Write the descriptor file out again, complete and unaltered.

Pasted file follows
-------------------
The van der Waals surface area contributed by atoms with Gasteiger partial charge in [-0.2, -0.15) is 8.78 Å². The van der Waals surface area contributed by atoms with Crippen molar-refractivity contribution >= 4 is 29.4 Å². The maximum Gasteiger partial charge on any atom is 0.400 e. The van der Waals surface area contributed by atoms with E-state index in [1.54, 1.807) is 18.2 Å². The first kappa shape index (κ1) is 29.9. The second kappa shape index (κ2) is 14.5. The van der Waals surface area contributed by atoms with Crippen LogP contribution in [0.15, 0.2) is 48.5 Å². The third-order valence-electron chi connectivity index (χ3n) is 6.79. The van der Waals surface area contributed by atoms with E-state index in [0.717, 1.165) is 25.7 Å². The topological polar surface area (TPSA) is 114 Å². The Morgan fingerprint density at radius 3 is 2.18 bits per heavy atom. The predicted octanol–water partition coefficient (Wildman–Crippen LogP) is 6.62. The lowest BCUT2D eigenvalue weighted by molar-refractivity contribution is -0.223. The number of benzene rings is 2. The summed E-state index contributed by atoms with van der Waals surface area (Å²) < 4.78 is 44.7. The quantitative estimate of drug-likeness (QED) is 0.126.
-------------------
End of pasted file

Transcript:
The van der Waals surface area contributed by atoms with Gasteiger partial charge in [-0.2, -0.15) is 8.78 Å². The van der Waals surface area contributed by atoms with Crippen molar-refractivity contribution >= 4 is 29.4 Å². The maximum Gasteiger partial charge on any atom is 0.400 e. The van der Waals surface area contributed by atoms with E-state index in [1.54, 1.807) is 18.2 Å². The first kappa shape index (κ1) is 29.9. The second kappa shape index (κ2) is 14.5. The van der Waals surface area contributed by atoms with Crippen LogP contribution in [0.15, 0.2) is 48.5 Å². The third-order valence-electron chi connectivity index (χ3n) is 6.79. The van der Waals surface area contributed by atoms with E-state index in [0.717, 1.165) is 25.7 Å². The topological polar surface area (TPSA) is 114 Å². The Morgan fingerprint density at radius 3 is 2.18 bits per heavy atom. The predicted octanol–water partition coefficient (Wildman–Crippen LogP) is 6.62. The lowest BCUT2D eigenvalue weighted by molar-refractivity contribution is -0.223. The number of benzene rings is 2. The summed E-state index contributed by atoms with van der Waals surface area (Å²) < 4.78 is 44.7. The quantitative estimate of drug-likeness (QED) is 0.126.